Here’s our weekly review rounding up the best stories and ideas in public space from cities around the world. This week we bring you public spaces in Europe, putting Jane Jacobs to the test in Italian cities and the dollar value of urban trees. Continue reading
Here’s our weekly review rounding up the best stories and ideas in public space from cities around the world. This week we bring you a amazing civic innovations to make more inclusive cities, how building bike infrastructure will increase ridership and unexpected spaces in Milan. Continue reading
Turn on the news these days and you are likely to see stories about migration and diversity in cities that often lead to tension rooted in racial and cultural differences. An increasing number of people are migrating for a range of social, economic, political and environmental reasons. It is critical for cities, and those who love and live in them, to find ways to be more welcoming to newcomers, to be more inclusive, and design with diversity in mind. If they don’t, we face spreading intolerance, and potentially, outright xenophobia.
Since 2006, OpenCity Projects has showcased how excellent public spaces and urban design help make our cities more beautiful, diverse, sustainable, and inclusive.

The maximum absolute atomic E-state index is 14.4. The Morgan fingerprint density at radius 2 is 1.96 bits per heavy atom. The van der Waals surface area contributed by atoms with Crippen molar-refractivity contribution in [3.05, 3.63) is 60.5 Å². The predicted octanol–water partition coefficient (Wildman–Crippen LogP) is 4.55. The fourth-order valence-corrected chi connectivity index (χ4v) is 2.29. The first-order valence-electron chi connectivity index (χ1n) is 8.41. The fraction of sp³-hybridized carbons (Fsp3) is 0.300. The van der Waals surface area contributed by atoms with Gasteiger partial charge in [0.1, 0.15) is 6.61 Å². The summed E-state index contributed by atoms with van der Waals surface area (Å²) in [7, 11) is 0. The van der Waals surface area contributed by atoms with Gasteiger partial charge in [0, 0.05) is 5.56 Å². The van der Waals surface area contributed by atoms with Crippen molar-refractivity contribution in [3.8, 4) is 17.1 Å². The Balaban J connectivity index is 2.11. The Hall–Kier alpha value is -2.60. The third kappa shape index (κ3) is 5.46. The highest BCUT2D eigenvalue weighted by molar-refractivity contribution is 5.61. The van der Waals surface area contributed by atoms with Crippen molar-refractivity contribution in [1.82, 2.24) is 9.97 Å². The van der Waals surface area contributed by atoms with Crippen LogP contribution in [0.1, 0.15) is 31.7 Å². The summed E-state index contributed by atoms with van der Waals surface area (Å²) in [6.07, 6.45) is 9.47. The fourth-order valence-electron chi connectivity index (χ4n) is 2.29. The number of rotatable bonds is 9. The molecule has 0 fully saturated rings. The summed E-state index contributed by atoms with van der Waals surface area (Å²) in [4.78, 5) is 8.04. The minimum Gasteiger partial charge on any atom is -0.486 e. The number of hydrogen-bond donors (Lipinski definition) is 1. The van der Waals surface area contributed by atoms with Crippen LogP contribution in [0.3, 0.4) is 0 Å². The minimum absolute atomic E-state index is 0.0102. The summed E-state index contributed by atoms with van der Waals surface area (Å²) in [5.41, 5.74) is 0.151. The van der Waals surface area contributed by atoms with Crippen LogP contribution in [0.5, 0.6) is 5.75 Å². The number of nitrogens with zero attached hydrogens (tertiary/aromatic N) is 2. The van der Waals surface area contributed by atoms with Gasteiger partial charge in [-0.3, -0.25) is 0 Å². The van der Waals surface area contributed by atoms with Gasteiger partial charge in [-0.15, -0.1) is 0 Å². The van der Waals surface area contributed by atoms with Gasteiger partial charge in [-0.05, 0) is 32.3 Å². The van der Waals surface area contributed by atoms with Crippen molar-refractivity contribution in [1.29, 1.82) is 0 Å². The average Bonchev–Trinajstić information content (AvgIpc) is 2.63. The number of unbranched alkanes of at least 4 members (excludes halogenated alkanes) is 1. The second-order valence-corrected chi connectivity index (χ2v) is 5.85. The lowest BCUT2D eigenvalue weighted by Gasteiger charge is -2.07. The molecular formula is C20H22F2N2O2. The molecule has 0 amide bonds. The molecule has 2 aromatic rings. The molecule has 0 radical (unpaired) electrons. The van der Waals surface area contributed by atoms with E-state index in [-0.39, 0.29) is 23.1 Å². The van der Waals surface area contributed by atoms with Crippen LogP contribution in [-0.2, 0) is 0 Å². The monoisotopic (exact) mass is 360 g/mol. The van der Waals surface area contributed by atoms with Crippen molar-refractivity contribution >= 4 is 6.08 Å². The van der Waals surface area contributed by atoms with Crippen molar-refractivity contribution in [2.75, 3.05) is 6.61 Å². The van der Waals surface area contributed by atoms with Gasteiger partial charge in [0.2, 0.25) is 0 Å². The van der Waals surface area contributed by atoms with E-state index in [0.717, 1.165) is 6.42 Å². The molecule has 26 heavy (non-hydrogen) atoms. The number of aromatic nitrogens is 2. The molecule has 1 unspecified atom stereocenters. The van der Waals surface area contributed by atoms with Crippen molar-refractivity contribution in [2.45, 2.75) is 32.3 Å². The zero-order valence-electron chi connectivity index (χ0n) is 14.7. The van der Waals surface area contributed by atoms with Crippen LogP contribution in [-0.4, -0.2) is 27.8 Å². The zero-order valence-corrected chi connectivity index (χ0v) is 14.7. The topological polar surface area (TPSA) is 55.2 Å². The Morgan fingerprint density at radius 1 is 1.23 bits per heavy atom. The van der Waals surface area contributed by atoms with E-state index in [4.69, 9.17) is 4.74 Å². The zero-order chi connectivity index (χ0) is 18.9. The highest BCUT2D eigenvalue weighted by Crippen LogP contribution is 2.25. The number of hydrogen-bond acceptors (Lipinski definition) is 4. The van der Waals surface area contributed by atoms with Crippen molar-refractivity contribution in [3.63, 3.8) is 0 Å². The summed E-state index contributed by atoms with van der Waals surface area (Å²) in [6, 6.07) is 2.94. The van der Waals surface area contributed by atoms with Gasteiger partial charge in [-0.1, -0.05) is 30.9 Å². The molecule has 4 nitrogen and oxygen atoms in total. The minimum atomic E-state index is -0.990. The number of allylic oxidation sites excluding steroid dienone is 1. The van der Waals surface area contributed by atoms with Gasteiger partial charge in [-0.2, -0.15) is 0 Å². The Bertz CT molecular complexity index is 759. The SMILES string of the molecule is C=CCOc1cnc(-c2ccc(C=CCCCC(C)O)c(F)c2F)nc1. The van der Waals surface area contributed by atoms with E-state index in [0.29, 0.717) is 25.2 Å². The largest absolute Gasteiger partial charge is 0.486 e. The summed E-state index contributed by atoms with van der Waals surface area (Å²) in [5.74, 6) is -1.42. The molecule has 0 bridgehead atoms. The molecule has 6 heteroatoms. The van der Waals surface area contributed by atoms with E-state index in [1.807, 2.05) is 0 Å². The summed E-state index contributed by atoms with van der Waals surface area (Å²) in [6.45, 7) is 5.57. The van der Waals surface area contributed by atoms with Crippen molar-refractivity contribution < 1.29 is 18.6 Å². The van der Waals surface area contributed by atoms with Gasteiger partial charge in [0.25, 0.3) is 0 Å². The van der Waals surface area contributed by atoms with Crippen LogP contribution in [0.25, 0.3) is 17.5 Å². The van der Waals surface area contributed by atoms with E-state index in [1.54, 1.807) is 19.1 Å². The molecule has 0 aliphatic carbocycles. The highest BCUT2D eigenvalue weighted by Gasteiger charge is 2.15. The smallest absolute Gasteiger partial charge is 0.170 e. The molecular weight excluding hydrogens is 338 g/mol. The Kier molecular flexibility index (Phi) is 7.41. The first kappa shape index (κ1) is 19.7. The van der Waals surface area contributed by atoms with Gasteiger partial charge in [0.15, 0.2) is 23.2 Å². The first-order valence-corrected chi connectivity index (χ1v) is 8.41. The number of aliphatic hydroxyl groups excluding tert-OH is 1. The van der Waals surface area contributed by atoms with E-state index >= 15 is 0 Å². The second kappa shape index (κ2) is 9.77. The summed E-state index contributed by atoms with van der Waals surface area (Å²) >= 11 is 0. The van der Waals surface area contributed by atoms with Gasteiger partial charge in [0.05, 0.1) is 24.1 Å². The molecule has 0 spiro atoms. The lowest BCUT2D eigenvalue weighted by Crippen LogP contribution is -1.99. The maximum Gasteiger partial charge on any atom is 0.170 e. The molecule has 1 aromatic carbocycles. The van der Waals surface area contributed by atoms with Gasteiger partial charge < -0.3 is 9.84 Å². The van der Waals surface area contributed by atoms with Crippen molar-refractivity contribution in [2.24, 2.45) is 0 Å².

We have often looked to Toronto for inspiration. It’s a city of newcomers, where immigration is embraced and where almost 50% of its population have been born outside Canada. Here we’ve seen that when people mix together and integrate well with each other and their spaces everyone can live and grow together, peacefully.
Here’s our weekly review rounding up the best stories and ideas in public space from cities around the world. This week we bring you why race matters in planning public parks, building infrastructure for more inclusive communities and bus stop farmers markets. Continue reading
Tampa Bay’s waterfront, set along a portion of the 54 mile long Hillsborough River, was historically an industrial port. As a project that has slowly been carried through with six mayors, this entire area of Tampa Bay has witnessed significant redevelopment, primarily with the waterfront being opened up to the public after the concept was initiated nearly forty years ago. Though the Tampa Riverwalk took years to redevelop, major parks were established first along the downtown channels and river, where they soon became major destinations for community gatherings and general public open space.